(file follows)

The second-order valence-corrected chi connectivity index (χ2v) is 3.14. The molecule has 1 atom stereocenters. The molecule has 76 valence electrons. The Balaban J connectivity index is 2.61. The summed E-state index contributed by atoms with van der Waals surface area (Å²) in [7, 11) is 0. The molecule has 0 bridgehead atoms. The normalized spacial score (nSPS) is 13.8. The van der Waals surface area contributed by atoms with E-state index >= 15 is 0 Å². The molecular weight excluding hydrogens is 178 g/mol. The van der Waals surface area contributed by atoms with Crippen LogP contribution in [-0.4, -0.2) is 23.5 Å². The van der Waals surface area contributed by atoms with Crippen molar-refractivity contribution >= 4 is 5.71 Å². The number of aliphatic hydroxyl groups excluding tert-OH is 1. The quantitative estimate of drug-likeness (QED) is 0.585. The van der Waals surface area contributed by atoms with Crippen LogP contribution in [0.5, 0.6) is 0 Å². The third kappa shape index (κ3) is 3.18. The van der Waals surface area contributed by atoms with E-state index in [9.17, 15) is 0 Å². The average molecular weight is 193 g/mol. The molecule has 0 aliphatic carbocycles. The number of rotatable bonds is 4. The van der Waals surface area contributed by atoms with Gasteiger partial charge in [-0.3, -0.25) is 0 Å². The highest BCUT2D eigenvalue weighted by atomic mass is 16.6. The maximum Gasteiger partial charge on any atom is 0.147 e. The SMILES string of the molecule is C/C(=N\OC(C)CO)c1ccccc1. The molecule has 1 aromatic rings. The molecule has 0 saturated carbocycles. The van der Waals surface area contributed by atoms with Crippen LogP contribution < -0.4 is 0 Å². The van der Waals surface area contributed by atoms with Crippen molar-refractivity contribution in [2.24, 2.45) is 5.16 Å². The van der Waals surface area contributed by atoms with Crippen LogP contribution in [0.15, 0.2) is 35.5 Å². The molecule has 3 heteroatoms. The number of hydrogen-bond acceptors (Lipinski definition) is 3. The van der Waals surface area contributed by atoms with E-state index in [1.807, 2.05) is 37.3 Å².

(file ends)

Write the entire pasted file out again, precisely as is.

The second-order valence-corrected chi connectivity index (χ2v) is 3.14. The molecule has 1 atom stereocenters. The molecule has 76 valence electrons. The Balaban J connectivity index is 2.61. The summed E-state index contributed by atoms with van der Waals surface area (Å²) in [7, 11) is 0. The molecule has 0 bridgehead atoms. The normalized spacial score (nSPS) is 13.8. The van der Waals surface area contributed by atoms with E-state index >= 15 is 0 Å². The molecular weight excluding hydrogens is 178 g/mol. The van der Waals surface area contributed by atoms with Crippen LogP contribution in [-0.4, -0.2) is 23.5 Å². The van der Waals surface area contributed by atoms with Crippen molar-refractivity contribution >= 4 is 5.71 Å². The number of aliphatic hydroxyl groups excluding tert-OH is 1. The quantitative estimate of drug-likeness (QED) is 0.585. The van der Waals surface area contributed by atoms with Crippen LogP contribution in [0.5, 0.6) is 0 Å². The third kappa shape index (κ3) is 3.18. The van der Waals surface area contributed by atoms with E-state index in [9.17, 15) is 0 Å². The average molecular weight is 193 g/mol. The molecule has 0 aliphatic carbocycles. The number of rotatable bonds is 4. The van der Waals surface area contributed by atoms with Gasteiger partial charge in [-0.3, -0.25) is 0 Å². The highest BCUT2D eigenvalue weighted by atomic mass is 16.6. The maximum Gasteiger partial charge on any atom is 0.147 e. The SMILES string of the molecule is C/C(=N\OC(C)CO)c1ccccc1. The molecule has 1 aromatic rings. The molecule has 0 saturated carbocycles. The van der Waals surface area contributed by atoms with Crippen LogP contribution < -0.4 is 0 Å². The van der Waals surface area contributed by atoms with Crippen molar-refractivity contribution in [2.24, 2.45) is 5.16 Å². The van der Waals surface area contributed by atoms with Crippen LogP contribution in [0.15, 0.2) is 35.5 Å². The molecule has 3 heteroatoms. The number of hydrogen-bond acceptors (Lipinski definition) is 3. The van der Waals surface area contributed by atoms with E-state index in [1.807, 2.05) is 37.3 Å².